“The ‘settler violence’ campaign is an anti-Semitic lie spread by Israel’s enemies,” Mr. Smotrich wrote on X, though such violence has been amply documented.

Yossi Dagan, who leads a regional settler council in the northern West Bank, said in a statement that he expected the Biden administration to take similar steps against the Arab residents who threw stones at settlers, and who, he claimed, routinely “try to murder Jews.” He focused on the small number of Israelis placed under sanctions relative to the hundreds of thousands of settlers, though many more have been implicated in the violence.

Mouin Dmeidi, the mayor of the Palestinian town of Huwara — which was devastated by a mass settler attack last February — praised the action from Washington and said he hoped other countries would follow suit. “This is the first time in a long time that we’ve seen an American decision that helps us Palestinians,” Mr. Dmeidi said in a phone interview.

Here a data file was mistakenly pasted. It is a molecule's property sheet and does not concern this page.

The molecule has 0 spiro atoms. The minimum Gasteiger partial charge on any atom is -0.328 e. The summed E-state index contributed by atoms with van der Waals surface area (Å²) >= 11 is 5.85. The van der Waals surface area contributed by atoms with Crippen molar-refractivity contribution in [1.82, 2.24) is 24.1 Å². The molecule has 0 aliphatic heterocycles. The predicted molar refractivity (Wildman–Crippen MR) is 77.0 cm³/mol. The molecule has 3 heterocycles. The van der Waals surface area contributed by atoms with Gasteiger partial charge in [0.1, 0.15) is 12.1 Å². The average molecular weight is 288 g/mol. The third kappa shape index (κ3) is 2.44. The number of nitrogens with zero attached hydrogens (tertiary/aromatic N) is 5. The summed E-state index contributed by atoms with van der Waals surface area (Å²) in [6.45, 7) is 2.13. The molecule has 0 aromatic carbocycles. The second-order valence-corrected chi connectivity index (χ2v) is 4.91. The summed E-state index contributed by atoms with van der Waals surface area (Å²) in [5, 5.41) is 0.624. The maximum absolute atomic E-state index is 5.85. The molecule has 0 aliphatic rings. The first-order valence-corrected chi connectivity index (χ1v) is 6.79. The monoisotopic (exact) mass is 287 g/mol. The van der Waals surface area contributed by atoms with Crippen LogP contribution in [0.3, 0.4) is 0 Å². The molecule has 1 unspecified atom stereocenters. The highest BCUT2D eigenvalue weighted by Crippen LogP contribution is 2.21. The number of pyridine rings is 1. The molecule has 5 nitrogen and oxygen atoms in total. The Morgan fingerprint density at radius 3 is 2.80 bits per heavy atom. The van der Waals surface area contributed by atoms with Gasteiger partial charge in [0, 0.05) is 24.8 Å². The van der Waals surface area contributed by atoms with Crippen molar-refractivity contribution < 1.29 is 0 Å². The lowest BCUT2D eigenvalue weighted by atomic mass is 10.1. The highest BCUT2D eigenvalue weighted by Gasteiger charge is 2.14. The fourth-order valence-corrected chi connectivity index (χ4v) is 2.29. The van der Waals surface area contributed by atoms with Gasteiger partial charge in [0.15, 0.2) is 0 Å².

Much of the world considers the settlements on land Israel conquered in the 1967 war to be illegal, and settlers — who refer to the land by the Biblical names Judea and Samaria — generally support Israel’s annexation of some or all of the West Bank and oppose the creation of a Palestinian state.

To Palestinians, the settlements are nothing less than land grabs that carve up the West Bank in a way that leaves both present-day life for many Arabs and a hoped-for future state untenable.

They say that extremist settlers have been emboldened by the current government, the most right-wing and religiously conservative in Israel’s history, which has placed people like Mr. Ben-Gvir and Mr. Smotrich, who were once considered part of the right’s extreme fringe, in powerful positions.

At the highest official levels on both sides, the response to the sanctions was relatively muted.

A statement from Prime Minister Benjamin Netanyahu’s office said: “The vast majority of residents in Judea and Samaria are law-abiding citizens, many of whom are fighting these days as conscripts and in the reserves for the defense of Israel. Israel acts against lawbreakers everywhere, so there is no need for exceptional steps in this matter.”

The Palestinian Authority Foreign Ministry welcomed the decision, saying it advanced “the interests of peace in the region.”